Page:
Handout (PDF): Summary of commentaries about Moses, 1975.
In the final section of the class, four aspects of current thinking about the form of cities are examined. The first examines the process question: what is a good way of making a city? The second attempts to clarify the relationship between social and spatial structure through theory and case studies of five cities in Africa, Latin America, the USA and the Middle and Far East. The third discusses form models for the city after modernism, and the final deals with issues that have arisen in recent times but still await resolution.
A number of themes relating to the making of decisions about the form of the city are put forward and the costs and benefits of each observed. Clearly most of these do not occur singly: highway building in a city can be restricted by professional advocacy, community education and physical confrontation, to mention some, and the case of new schools for Pontiac, Michigan is framed to show how different actors use a variety of methods to achieve a final outcome.
The first theme regards decision-making as the key to achieving good city form. On the one hand, this is seen as dependent on the quality of information available and on the technological advances that can portray outcomes, illustrate probabilities and trade-offs with the use of games and simulations. Assuming that good outcomes come from better specialized knowledge, it struggles with built-in epistemological problems about completeness, time and control. Can a system ever be developed which systematizes all the pieces in an optimal relationship, or does a more disjointed incrementalism offer better learning possibilities? What are the proper time frames according to which various planned actions are determined? How much control needs to be placed in whose hands? In the latter case, the form of Milton Keynes is instructive as is its policy of using performance standards as opposed to zoning. In most contemporary democracies, a highly decentralized process is an accepted ideal, utilizing the rare knowledge of users and reinforcing their sense of competence. But all users are not competent or agree, there are indivisible goods like clean air, places such as the subway used by many transient clients, and other problems of complete participation.
Opposing the argument for inclusion is the ancient model of relying on a super-figure to determine the city's form. Arguments favoring this model range from a belief that a good city is one of grand design, that only a single figure can superintend over complexities, recognize problems and act quickly, that citizens cannot agree on strong products, and that, as Robert Moses proclaimed: "You can't make an omelet without breaking eggs." Moses, typical of the super-figure, is seen as energetic and charismatic, enormously able to manage. His projects as America's greatest builder and the shaper of New York are reflected upon through comments by his critics and supporters.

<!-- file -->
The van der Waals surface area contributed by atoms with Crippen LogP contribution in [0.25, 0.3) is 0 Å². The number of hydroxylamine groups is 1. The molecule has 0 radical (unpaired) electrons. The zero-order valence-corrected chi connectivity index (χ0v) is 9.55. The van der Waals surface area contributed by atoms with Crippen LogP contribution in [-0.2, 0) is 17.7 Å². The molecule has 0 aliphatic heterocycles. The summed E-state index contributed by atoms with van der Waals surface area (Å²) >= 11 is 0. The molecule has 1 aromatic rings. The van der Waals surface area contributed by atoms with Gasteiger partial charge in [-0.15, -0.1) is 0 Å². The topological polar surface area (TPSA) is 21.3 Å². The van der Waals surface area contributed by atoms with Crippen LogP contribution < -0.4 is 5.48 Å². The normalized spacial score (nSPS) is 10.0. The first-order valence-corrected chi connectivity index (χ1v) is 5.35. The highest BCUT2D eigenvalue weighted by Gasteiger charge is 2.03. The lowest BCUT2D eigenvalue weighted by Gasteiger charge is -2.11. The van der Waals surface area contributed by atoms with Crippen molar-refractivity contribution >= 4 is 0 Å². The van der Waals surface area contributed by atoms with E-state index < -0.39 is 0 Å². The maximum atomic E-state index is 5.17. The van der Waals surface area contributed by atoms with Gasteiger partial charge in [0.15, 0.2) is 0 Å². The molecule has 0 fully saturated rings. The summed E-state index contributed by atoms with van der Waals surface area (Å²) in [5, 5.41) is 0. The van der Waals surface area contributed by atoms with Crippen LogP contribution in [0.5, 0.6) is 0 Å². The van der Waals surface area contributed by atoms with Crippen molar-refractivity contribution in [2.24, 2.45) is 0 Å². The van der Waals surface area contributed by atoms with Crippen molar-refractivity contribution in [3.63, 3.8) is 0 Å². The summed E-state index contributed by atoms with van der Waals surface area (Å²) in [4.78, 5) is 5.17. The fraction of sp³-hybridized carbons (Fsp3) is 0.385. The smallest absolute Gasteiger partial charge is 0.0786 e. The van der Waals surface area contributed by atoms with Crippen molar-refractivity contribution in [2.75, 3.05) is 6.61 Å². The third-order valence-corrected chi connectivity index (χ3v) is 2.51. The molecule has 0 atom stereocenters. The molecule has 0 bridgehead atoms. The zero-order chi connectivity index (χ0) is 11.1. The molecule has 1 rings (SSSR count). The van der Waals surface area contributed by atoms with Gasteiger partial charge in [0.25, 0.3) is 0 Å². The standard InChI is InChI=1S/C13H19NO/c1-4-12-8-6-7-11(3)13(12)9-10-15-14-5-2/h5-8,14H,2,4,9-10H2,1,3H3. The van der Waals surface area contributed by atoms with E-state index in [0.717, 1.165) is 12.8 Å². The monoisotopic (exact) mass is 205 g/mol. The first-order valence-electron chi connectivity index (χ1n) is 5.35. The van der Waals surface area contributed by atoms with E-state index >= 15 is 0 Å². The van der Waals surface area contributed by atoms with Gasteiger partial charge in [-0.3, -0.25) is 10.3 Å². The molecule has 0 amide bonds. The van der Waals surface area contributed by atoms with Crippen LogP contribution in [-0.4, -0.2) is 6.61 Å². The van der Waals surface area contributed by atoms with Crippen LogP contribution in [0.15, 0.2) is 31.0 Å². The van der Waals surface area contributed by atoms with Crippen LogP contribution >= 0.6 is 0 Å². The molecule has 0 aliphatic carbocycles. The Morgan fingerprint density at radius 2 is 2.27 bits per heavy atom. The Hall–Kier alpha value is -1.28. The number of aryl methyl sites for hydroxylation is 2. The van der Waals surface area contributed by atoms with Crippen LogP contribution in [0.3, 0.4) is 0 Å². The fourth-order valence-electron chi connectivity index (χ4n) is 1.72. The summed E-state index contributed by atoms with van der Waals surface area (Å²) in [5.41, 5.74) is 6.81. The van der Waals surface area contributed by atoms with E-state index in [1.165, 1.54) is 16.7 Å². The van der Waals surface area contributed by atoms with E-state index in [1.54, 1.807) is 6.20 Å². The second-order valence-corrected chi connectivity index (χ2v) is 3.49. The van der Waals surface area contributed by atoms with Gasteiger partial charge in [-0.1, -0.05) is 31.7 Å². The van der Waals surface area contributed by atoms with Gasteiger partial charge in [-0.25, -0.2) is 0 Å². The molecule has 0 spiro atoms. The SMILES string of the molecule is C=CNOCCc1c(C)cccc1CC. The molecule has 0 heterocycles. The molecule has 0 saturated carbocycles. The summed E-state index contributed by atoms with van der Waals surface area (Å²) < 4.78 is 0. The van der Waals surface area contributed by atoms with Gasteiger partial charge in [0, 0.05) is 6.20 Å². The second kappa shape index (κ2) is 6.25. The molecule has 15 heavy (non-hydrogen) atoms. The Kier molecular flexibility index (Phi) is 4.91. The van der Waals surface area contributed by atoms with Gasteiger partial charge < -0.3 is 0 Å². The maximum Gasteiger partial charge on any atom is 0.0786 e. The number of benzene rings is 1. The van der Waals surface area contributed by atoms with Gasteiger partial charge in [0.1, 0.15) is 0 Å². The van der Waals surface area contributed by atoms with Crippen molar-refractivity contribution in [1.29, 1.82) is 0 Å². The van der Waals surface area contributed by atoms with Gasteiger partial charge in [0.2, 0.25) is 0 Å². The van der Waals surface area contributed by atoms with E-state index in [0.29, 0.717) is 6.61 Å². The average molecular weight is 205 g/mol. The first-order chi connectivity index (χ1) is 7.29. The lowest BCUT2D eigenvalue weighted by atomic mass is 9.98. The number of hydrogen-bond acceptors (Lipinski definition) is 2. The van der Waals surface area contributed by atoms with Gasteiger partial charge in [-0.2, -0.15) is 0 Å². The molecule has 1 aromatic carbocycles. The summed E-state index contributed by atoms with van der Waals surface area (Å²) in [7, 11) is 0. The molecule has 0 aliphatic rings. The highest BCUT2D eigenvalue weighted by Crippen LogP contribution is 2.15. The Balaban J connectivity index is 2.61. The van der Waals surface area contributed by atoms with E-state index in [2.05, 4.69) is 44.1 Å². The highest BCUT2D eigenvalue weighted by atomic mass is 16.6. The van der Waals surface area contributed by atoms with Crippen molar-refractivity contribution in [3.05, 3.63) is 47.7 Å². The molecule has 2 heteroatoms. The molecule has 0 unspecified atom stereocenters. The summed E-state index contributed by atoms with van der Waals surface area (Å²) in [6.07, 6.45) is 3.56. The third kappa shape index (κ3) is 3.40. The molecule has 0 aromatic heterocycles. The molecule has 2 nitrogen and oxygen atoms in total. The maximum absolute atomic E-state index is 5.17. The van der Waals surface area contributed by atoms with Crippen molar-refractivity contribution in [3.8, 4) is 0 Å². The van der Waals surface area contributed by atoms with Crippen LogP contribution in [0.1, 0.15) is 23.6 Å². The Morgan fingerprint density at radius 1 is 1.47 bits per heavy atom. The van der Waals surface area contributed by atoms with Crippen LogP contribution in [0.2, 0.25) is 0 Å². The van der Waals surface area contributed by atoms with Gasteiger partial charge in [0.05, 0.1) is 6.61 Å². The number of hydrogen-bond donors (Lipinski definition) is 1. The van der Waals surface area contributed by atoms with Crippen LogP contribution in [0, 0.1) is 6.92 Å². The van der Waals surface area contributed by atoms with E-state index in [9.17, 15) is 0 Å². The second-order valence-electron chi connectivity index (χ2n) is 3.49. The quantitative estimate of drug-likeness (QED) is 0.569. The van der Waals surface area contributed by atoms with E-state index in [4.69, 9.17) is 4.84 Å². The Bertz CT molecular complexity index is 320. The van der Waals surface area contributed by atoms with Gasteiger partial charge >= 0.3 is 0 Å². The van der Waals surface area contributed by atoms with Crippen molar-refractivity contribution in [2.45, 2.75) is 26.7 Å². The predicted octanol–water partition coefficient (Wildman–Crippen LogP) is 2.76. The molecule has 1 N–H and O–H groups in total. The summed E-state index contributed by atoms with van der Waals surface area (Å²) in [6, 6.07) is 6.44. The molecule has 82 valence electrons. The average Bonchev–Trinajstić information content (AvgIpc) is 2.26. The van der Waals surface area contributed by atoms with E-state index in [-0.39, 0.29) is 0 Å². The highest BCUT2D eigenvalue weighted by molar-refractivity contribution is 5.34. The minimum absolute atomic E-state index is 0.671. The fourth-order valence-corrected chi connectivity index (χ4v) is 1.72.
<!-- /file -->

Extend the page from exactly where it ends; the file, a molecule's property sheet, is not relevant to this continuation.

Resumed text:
The invention of "advocacy", professionals using their expertise in favor of those disadvantaged in a plural society, is examined as it was first exercised in opposition to the building of the Inner Belt highway in Cambridge, Massachusetts. This opposition, in part, changed the form of the city to one without new highway building in the center and to a re-examination of the role of public transportation in it. Another process to inform good changes to the city involves the idea of heightening people's perceptual awareness. The education of citizens about their city takes many forms, such as political education (the steel workers housing in Terni), information-giving (Geddes' Outlook Tower), making the city visible (Illich and Yellow Pages), and making the city into a school-room (Montreal's metro-education and the Bedford-Stuyvesant project). Other propositions about processes to improve the city's form include direct confrontation with authority (the 1968 Brussels experience), the development of a collective memory (Alexander), designing a utopia (subject of an earlier class), helping yourself (the anarchist tradition), and revolutionizing society (the Marxist hope).
Banham, et al. Non-plan: An Experiment in Freedom.
Fishman. The Anti-planners. pp. 243-252.
J. A. I. P., November 1965 (particularly Webber, Perloff, Robinson and Davidoff)
Ferguson. Architecture, Cities and the Systems Approach. pp. 74-95, illus., 1-26.
Lynch. A Theory of Good City Form. Chapter 2.
Caro. The Power Broker. pp. 1-21.
Chapman. The Life and Times of Baron Haussmann.
McCarthy, et al. "Buildings are Judgement II."
Lupo, et al. Rites of Way. pp. 9-111.
Lyndon, and Buchanan. "At the end of Public Housing."
Pyrgiotis. The Case of Advocacy Planning. pp. 121-132.
E. F. L. A College in the City: An Alternative. pp. 1-43.
Illich. "Learning Webs." In Deschooling Society. pp. 72-97.
Parnass, and Lincourt. "Metro/Education."
Signs/Lights/Boston. "City Signs and Lights."
Wurman. "Making the City Observable."
Goodman. After the Planners. pp. 171-213.
Kropotkin. "The Expropriation of Dwellings."
Unger. The Politics of Urbanity. pp. 39-81.
Alexander. Timeless Way of Building. pp. 325-348.
Maccoby. "The Social Psychology of Utopia."
Manuel. "Toward a Psychological History of Utopias."
Myerson. "Utopian Tradition and the Planning of Cities."
Turner. Housing by People. pp. 3-24, 133-158.
Ward. "Self-Help." In Housing: An Anarchist Approach.
Engels. The Housing Question. pp. 98-103.
Marx, and Engels. Manifesto of the Communist Party. pp. 352-353.